A photo of the Alcazar of Segovia
Luis Antonio Fernadez, Flickr
Day 4: Segovia

While still based in Madrid, begin by taking an excursion to Segovia, leaving from Madrid’s Chamartín station and arriving 2 hours later. The thrill of visiting the most spectacularly sited city in Spain is to view its Alcázar, the inspiration for Disney's Castle . You can also view the Cabildo Catedral de Segovia and the town’s architectural marvel the Roman Aqueduct, held together for thousands of years simply by the careful arrangement of stones. 

A photo of the front of El Escorial
Eric Titcombe, Flickr
Day 5: El Escorial

Vying with Toledo as the most popular day trip from Madrid, the half monastery/half royal mausoleum of San Lorenzo de El Escorial is about an hour from Madrid’s Atocha station. Felipe II constructed this mammoth complex for “God and myself,” with its splendid library, palaces, and some of the world’s greatest art. You can spend a full day here, breaking only for lunch, as you wander the art galleries and state apartments, including the throne room.


A photo of the Arches in the Mosque-Cathedral of Cordoba
Armin, Flickr
Day 6: Córdoba

Leave Madrid early in the morning, taking the 419km (260-mile) train ride (AVE) to Córdoba in the south, reached around 2 hours. Córdoba was once the capital of the Islamic nation in the West. Take 2 hours to visit its Mezquita-Catedral de Córdoba, the greatest Islamic masterpiece remaining in the Western world. Its stunning labyrinth of columns and red-and-white-striped arches alone is worth the visit. With remaining time you can visit Alcázar de los Reyes Cristianos, a stellar example of military architecture where Ferdinand and Isabella once governed. After lunch, take one of the frequent trains running between Córdoba and Seville. The fastest train, the AVE, takes only 45 minutes to reach Seville, where you can spend the night.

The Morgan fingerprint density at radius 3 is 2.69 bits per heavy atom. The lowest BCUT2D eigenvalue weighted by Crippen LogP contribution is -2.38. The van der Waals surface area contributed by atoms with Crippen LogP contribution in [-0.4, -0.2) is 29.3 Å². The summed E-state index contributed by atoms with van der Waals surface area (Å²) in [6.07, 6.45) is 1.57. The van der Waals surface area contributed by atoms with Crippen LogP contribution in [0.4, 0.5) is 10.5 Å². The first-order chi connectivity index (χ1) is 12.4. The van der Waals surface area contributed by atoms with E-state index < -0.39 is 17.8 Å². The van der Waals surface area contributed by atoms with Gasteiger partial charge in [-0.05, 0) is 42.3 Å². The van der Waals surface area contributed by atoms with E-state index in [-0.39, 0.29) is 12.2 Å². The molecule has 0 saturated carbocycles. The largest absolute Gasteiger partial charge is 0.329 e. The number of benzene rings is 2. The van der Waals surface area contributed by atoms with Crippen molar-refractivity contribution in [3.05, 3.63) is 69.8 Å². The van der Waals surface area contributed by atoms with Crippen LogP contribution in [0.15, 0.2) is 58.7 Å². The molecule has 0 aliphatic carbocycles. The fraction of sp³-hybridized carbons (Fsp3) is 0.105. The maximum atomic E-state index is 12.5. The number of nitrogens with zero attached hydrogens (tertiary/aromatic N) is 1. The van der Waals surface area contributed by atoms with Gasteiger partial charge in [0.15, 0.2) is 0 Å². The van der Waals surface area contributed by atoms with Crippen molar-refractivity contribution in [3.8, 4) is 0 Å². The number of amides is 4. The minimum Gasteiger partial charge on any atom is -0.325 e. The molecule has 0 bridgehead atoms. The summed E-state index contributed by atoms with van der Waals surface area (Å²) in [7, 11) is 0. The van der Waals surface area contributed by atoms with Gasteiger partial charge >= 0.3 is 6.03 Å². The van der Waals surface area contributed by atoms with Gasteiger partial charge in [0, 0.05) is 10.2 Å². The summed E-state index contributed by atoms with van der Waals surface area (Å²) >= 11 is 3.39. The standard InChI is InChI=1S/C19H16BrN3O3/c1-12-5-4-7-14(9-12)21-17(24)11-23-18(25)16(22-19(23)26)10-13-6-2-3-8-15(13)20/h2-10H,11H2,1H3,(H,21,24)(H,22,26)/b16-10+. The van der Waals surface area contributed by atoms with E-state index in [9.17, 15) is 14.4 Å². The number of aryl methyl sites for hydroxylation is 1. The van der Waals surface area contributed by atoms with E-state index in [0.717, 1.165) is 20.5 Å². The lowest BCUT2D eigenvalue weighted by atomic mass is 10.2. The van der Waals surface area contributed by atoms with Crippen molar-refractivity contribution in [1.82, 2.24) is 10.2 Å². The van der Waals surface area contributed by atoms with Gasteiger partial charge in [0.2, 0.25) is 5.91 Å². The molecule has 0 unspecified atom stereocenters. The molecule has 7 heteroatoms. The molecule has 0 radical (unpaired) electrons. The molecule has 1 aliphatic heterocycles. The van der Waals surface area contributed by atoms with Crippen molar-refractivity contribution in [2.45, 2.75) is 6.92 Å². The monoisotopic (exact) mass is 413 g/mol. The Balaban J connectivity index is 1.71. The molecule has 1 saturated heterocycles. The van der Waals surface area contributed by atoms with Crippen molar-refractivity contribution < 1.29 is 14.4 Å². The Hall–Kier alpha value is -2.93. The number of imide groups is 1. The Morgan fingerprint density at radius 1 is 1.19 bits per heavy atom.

A photo of a canal in Seville
Bud Ellison, Flickr
Day 7: Seville

In the morning get set to experience the glories of Seville. We like to acclimate ourselves by wandering the narrow streets of Barrio de Santa Cruz, the most evocative district, with its medieval streets, pocket-size plazas, and flower-filled wrought-iron balconies or tiled courtyards. After that, head for the Catedral de Sevilla and Giralda Tower . The cathedral is the largest Gothic building in the world and the third-largest church in Europe. After spending 1.5 hours here, climb La Giralda, an adjacent Moorish tower erected by Islamic architects in the 12th century.

After lunch, head for the Alcázar, the other great architectural monument of Seville, which lies north of the cathedral. This is the oldest royal residence in Europe still in use, dating from the 14th century. Allow 1.5 hours for a hurried visit. With time remaining, visit Museo de Bellas Artes de Sevilla, a converted convent housing some of Andalusia’s greatest artwork, including masterpieces by El Greco and Murillo. A standard visit takes 1.5 hours. As the afternoon fades, go for a stroll through Parque María Luisa, which runs south along the Guadalquivir River. In summer, you can rent a boat and go for a refreshing sail. After dinner in the Old Town, head for a flamenco show if you're up for it. The next morning you can take a fast train back to Madrid for your flight home, saving the remaining wonders of Andalusia for another visit.